Farmers thinking of branching out into tourism – or upping their existing game – need to prioritise quality, originality and a connection with their environment. In this special diversification feature, we bring you top tips from the people who know this growing sector best.
From concerns over carbon footprint to political destabilisation, there are a number of reasons why increasing numbers of UK residents are seeking to holiday in their own country this year.
According to figures from last year’s Staycation Index, commissioned by UK holiday accommodation firm Sykes cottages, 66 per cent of Britons enjoyed a staycation in 2018, with 2019’s figures expected to be even higher, especially given that the Met Office declared 2019 the eleventh warmest year in the UK since 1910.
More warm weather in 2020, together with the travel implications of Brexit, could mean further incentive for the staycation option for Brits.
And they are not the only ones who are holidaying here.
According to Visit Britain’s inbound tourism forecast for 2020, we can expect to welcome 39.7 million visitors from oversees to the UK this year, up on 38.5m in 2019 – and with an anticipated spend of £26.6 billion.
Greater demand means unprecedented opportunity but, for those looking to move into tourism, having a point of difference is key.
Debbie Queen, associate director, tourism, leisure and events consultancy at Savills says: “People are not just looking for a holiday anymore – they are looking for an amazing experience.
"We stress to our clients that they have to think about providing the highest quality of accommodation and with a sense that it is ‘unique to place’.”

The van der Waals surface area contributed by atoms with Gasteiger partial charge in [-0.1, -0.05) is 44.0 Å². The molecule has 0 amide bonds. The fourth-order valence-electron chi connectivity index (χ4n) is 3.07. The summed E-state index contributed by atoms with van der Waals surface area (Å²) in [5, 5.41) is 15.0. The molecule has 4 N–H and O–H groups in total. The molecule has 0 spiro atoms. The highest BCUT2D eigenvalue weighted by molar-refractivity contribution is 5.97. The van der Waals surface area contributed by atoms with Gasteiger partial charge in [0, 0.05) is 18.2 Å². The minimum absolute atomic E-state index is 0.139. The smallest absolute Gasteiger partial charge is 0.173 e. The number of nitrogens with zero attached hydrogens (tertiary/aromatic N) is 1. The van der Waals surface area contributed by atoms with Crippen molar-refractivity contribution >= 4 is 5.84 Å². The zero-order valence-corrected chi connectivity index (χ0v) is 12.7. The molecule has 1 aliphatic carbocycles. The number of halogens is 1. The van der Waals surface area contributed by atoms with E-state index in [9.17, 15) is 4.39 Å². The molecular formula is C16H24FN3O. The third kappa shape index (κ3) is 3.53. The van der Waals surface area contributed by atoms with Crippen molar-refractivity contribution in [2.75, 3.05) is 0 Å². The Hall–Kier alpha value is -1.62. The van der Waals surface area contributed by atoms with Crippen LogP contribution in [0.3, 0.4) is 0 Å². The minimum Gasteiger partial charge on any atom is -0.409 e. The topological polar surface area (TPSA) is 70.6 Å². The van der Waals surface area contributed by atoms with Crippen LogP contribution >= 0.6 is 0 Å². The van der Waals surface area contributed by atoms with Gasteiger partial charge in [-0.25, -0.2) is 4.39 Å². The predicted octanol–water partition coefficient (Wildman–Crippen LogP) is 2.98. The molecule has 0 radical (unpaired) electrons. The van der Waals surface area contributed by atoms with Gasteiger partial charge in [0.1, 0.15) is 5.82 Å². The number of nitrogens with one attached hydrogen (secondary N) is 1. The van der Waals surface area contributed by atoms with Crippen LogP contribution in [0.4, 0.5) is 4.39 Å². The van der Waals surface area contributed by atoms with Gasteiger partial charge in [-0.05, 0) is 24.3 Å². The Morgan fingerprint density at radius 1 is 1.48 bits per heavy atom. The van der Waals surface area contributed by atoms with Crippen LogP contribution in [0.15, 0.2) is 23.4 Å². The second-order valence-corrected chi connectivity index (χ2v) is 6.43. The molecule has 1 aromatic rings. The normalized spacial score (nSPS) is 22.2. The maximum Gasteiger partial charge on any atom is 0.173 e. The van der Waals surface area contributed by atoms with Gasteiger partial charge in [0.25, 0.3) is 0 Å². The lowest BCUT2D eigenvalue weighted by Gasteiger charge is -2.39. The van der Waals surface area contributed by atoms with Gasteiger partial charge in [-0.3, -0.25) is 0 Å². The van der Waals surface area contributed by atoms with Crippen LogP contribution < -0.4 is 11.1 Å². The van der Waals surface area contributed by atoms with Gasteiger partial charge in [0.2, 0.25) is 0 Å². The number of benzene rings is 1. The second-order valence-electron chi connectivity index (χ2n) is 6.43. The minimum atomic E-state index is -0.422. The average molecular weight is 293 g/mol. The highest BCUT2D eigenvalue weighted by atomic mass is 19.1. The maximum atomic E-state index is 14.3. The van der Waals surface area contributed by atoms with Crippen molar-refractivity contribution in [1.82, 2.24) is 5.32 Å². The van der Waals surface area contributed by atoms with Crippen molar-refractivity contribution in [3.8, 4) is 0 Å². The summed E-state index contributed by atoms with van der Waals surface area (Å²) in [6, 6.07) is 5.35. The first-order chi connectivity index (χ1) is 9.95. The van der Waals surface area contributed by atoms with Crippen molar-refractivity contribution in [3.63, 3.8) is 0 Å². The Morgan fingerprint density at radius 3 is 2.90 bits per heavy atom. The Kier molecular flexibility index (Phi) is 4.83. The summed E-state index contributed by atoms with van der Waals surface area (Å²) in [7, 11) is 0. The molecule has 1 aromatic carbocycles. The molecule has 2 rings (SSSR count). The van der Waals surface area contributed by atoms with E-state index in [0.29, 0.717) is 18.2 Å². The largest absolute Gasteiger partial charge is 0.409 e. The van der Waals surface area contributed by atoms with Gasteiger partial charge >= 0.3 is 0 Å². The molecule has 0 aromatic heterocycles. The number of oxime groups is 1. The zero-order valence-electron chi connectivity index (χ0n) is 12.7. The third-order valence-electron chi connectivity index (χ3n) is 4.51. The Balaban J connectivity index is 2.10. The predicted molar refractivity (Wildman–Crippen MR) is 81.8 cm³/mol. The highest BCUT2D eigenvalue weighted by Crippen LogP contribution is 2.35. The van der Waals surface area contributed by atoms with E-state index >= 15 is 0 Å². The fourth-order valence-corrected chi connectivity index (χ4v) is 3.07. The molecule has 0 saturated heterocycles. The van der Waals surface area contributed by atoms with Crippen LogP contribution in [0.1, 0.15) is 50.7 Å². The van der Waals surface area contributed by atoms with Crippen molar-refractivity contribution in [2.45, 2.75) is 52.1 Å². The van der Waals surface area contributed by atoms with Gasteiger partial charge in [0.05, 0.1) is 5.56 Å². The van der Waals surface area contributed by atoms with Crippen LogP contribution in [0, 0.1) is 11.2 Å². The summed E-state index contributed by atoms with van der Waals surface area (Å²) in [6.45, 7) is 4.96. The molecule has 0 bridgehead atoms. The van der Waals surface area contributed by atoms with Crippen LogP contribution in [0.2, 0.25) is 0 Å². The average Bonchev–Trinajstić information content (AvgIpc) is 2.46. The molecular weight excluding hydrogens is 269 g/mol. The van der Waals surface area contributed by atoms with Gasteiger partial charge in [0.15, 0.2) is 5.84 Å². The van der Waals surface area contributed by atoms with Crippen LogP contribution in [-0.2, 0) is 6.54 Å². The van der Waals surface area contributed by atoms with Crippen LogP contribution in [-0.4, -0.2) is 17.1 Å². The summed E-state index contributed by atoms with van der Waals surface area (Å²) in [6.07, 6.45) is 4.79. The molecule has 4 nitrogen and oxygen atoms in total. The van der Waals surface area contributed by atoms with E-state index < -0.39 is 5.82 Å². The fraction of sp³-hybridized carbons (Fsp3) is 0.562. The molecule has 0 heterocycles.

Thinking ‘outside the box’ is important too.
“Group accommodation is increasingly popular,” she adds.
“So if you have outbuildings that could be converted to provide communal spaces for 15-25, plus private areas too, you could be on to a winner.
"Are you just offering accommodation, or could you move into the wellbeing-holiday sector by, say, creating a space that could be used as a yoga studio?”
It is also all about ways of bringing the outdoors in.
Ms Queen adds: “Fire bowls, pizza ovens, outdoor kitchens – they are all ways of enabling your guests to spend more time outside but without them having to have the practical hassles of building a camp fire.
Anything that enables them to make the most of outdoor spaces whatever the weather is a good idea, too – open shelters around cooking areas, for instance."
Someone who has come up with a winning, unique formula is Caroline Millar.
Caroline and her husband Ross launched The Hideaway Experience in 2005 offering boutique-style, 5-star lodges for couples from the family’s 263-hectare beef and sheep farm on the Sidlaw hills, 15 minutes’ drive from Dundee.
“There is a tradition of farms offering accommodation, but these days, consumers really are wanting new bespoke experiences and a higher level of service,” she says.
“We offer niche, adults-only luxury accommodation with high-end extras such as hot tubs and cocktail bars as standard, but we have found other ways to add to the guest’s holiday."
For an additional cost, Hideaway Experience guests are offered personalised farm tours.
She adds: “These give us the chance not just to up-sell and increase revenue from our point of view, but to connect consumer and land, too.
"We show guests round the farm, explain how we produce Scotch beef, Scotch lamb and malting barley for whisky, then we will drive them into the Sidlaws and leave them with a picnic made up of local produce – smoked salmon; cold roast beef from the local butcher, a nip of whisky.
"They can sit and enjoy their food while looking out over the land it has come from. It is a gentle, friendly way to bridge the gap between consumer and producer."